An Alaska college student studying in Missouri is trying to get other young Alaskans to vote with a web-based app that allows them to sign up for an absentee ballot without having to use the mail or a fax machine.
It is easy to download and fill out a request for an absentee ballot in Alaska. But even though you can get the form online at the Division of Elections website, it still requires a voter to print out and then fax or mail the completed form to the Division of Elections headquarters. Fax machines are so 20th century, as today's youth might say -- and don't ask them about the last time they used the mail.
"I only found out how to address an envelope when I went to college because my grandmother doesn't use email," said the app's creator, 2014 Juneau-Douglas High School grad Stephen Mell.
According to the U.S. Census Bureau, Americans ages 18 to 24 are the least likely to vote. Alaska teens and 20-somethings follow the national trend, according to the Alaska Division of Elections. Some are disengaged from the political process because of a lack of knowledge about the issues. Others may not care as much about political races as they do about the next iPhone update. Still more are just too darn busy to register and vote.
"In college it's very easy to forget that the rest of the world exists," Mell said. "I am focused on what I am doing on a day-to-day basis."
So Mell built vote-ak.us to make it easier for college students and other voters to sign up for absentee ballots. The app, like the state's website, takes all your voter information and then puts it into an official ballot request form. But unlike the state's website, Mell's app allows users to sign their name on the touchscreen on their computer or smartphone.
It's a lot easier than registering in person, said Ruby Steedle, a high school classmate of Mell's who used the app to register for the November 2014 Alaska general election while attending Brown University in Rhode Island.
"You can do it anytime on your phone, it's faster, and you don't have to mail in the form," Steedle said.
But Mell is having a hard time getting the word out about his app (it's free to use). So far, including Steedle, he said only about 15 people have signed up for absentee ballots using the app. Mell is hoping media attention will get more Alaska students to register and request absentee ballots.
Absentee voting is becoming a very popular option for Alaskans, both at home and abroad. According to the Division of Elections, in the 2010 general election, 30,400 people signed up to vote absentee by mail -- about 12 percent of the 258,746 who cast ballots that year. So far this year, more than 20,000 people have already signed up to vote absentee, according to Division of Elections Director Gail Fenumiai.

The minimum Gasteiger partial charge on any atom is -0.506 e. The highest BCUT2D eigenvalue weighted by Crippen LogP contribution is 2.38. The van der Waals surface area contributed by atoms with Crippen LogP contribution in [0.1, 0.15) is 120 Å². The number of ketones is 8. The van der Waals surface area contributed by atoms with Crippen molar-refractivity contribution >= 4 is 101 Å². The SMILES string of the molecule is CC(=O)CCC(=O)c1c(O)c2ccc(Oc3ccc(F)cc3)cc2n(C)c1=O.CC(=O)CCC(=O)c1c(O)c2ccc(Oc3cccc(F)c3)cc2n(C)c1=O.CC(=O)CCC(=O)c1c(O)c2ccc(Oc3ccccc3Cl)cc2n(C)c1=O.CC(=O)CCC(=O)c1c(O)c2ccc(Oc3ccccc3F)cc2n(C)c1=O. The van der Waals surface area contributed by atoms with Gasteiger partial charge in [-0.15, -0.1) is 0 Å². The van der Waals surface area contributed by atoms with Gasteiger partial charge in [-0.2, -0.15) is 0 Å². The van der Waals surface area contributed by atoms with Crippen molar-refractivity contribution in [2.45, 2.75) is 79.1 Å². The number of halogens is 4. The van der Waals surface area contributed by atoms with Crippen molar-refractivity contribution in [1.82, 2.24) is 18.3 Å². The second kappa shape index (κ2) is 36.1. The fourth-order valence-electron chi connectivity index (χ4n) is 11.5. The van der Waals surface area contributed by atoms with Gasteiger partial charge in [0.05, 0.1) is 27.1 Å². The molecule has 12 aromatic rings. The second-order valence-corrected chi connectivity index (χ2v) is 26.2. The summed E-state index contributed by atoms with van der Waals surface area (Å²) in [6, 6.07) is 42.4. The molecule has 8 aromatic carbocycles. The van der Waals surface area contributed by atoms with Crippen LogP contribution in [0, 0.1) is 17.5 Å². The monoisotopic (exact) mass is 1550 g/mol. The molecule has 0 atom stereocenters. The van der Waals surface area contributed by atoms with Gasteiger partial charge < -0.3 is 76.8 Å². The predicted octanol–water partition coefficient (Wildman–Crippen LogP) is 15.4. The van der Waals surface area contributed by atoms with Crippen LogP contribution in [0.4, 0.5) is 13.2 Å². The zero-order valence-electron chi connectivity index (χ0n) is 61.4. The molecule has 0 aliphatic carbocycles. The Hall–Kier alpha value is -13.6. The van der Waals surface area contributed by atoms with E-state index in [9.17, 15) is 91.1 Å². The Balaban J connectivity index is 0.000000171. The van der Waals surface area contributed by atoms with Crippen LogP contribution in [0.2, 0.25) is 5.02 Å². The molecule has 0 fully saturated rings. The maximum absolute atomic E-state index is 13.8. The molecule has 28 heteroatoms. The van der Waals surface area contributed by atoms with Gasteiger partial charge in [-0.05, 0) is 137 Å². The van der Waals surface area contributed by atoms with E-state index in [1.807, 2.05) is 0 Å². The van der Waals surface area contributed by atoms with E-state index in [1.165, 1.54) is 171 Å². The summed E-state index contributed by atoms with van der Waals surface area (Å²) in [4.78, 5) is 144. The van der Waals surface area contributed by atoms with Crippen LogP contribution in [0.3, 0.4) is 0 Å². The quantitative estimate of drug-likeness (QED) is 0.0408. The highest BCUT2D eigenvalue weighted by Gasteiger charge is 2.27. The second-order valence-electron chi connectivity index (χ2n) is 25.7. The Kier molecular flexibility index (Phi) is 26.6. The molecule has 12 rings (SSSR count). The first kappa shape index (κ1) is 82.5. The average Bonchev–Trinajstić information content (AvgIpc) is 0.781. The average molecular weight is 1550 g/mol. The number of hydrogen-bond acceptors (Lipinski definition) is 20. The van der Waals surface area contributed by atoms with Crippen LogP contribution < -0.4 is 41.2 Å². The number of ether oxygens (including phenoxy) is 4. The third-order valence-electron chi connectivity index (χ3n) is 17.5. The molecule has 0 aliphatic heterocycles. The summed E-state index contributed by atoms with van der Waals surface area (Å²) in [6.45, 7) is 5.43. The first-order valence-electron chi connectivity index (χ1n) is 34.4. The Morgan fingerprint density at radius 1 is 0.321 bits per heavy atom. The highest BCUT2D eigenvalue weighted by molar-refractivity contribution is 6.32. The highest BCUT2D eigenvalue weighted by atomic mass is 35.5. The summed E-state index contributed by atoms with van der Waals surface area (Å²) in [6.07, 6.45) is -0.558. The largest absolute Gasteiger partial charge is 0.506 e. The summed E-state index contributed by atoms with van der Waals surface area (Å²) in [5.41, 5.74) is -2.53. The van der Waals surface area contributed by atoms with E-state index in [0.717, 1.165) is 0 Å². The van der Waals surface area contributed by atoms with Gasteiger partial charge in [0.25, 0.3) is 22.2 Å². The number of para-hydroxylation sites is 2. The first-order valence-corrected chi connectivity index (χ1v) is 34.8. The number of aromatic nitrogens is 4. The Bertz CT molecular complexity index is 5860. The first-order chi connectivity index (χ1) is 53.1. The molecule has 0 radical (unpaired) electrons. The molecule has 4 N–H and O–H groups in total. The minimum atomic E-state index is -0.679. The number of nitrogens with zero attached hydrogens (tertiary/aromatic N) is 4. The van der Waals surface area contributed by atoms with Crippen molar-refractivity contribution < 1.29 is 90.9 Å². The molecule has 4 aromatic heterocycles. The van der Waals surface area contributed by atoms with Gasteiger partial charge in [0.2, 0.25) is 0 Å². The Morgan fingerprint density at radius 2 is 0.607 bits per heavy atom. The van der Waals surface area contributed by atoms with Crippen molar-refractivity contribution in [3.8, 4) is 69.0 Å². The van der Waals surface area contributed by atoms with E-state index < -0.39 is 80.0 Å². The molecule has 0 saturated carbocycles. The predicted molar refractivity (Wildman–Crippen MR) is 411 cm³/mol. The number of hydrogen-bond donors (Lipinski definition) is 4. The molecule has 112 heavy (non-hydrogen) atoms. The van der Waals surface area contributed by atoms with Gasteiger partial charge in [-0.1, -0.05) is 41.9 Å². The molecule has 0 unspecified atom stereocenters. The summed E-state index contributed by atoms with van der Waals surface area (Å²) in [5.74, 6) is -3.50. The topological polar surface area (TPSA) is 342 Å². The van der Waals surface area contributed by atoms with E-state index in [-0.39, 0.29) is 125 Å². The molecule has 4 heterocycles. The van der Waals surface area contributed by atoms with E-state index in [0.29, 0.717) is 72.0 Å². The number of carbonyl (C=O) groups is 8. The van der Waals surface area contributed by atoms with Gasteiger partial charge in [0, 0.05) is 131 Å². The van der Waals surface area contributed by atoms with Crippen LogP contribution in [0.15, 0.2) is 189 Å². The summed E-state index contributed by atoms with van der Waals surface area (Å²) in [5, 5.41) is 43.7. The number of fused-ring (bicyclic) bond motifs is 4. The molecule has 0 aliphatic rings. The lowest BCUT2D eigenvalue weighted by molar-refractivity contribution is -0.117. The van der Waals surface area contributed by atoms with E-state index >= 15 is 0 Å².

Fenummiai said she expects that number to grow as the election nears.
"It's a convenient way to vote for people," Fenumiai said. "They don't have to leave their home. They can vote at their leisure, at home and not have to fight lines at the polling places or traffic."
Political parties have become adept at registering people to vote and encouraging them to use absentee ballots when they can't get to -- or don't want to go to -- the polls.
"The whole electoral process is pretty cumbersome and far behind the times from a tech standpoint," said Alaska Republican Party Treasurer Frank McQueary.
McQueary said that he hadn't yet heard of Mell's app, and thought it could be a good idea: If it was done securely, after all, the app would get a voter's personal data and potentially store it somewhere after the information has been sent on to the Division of Elections.
While so far, the state has processed and accepted all the absentee ballot requests from Mell's app, Fenumiai said the same thought had occurred to her, raising the question: How secure is it?
"That data is accumulated somewhere," Fenumiai said. "What happens to it? Where does it stay? How long does it stay there?"
Mell said his app only saves the data long enough to send it to the Division of Elections and claims none of the applicants' personal information, like Social Security numbers, is saved by his website.
Mell said that he would take his app down after the general election on Nov. 4. Mell said that much of the code was written specifically for this election and would not be able to process different future elections, like primaries. But Mell said that he would rework the app and eventually put it back on the web -- and he hopes its use will grow.
"One of the great things about websites is that they scale very well. They could be used by these 15 people and no more, or hundreds, or even thousands," he said.